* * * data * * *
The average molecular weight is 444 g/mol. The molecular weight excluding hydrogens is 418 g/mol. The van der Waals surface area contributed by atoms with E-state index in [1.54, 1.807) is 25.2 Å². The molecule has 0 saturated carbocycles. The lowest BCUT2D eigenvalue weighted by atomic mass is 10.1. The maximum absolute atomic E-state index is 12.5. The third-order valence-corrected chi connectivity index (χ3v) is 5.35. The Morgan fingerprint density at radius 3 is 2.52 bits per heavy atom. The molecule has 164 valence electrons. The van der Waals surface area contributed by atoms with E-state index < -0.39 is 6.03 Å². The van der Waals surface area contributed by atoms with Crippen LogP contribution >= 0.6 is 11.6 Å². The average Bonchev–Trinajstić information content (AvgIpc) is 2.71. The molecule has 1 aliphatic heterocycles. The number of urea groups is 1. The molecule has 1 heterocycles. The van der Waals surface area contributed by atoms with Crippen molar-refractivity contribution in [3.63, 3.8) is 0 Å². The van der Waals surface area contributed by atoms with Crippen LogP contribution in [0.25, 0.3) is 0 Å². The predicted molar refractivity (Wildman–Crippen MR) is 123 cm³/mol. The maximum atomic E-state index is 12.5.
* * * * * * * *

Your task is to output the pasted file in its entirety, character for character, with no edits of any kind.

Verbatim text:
The average molecular weight is 444 g/mol. The molecular weight excluding hydrogens is 418 g/mol. The van der Waals surface area contributed by atoms with E-state index in [1.54, 1.807) is 25.2 Å². The molecule has 0 saturated carbocycles. The lowest BCUT2D eigenvalue weighted by atomic mass is 10.1. The maximum absolute atomic E-state index is 12.5. The third-order valence-corrected chi connectivity index (χ3v) is 5.35. The Morgan fingerprint density at radius 3 is 2.52 bits per heavy atom. The molecule has 164 valence electrons. The van der Waals surface area contributed by atoms with E-state index < -0.39 is 6.03 Å². The van der Waals surface area contributed by atoms with Crippen LogP contribution >= 0.6 is 11.6 Å². The average Bonchev–Trinajstić information content (AvgIpc) is 2.71. The molecule has 1 aliphatic heterocycles. The number of urea groups is 1. The molecule has 1 heterocycles. The van der Waals surface area contributed by atoms with Crippen molar-refractivity contribution in [3.63, 3.8) is 0 Å². The van der Waals surface area contributed by atoms with Crippen LogP contribution in [0.25, 0.3) is 0 Å². The predicted molar refractivity (Wildman–Crippen MR) is 123 cm³/mol. The maximum atomic E-state index is 12.5.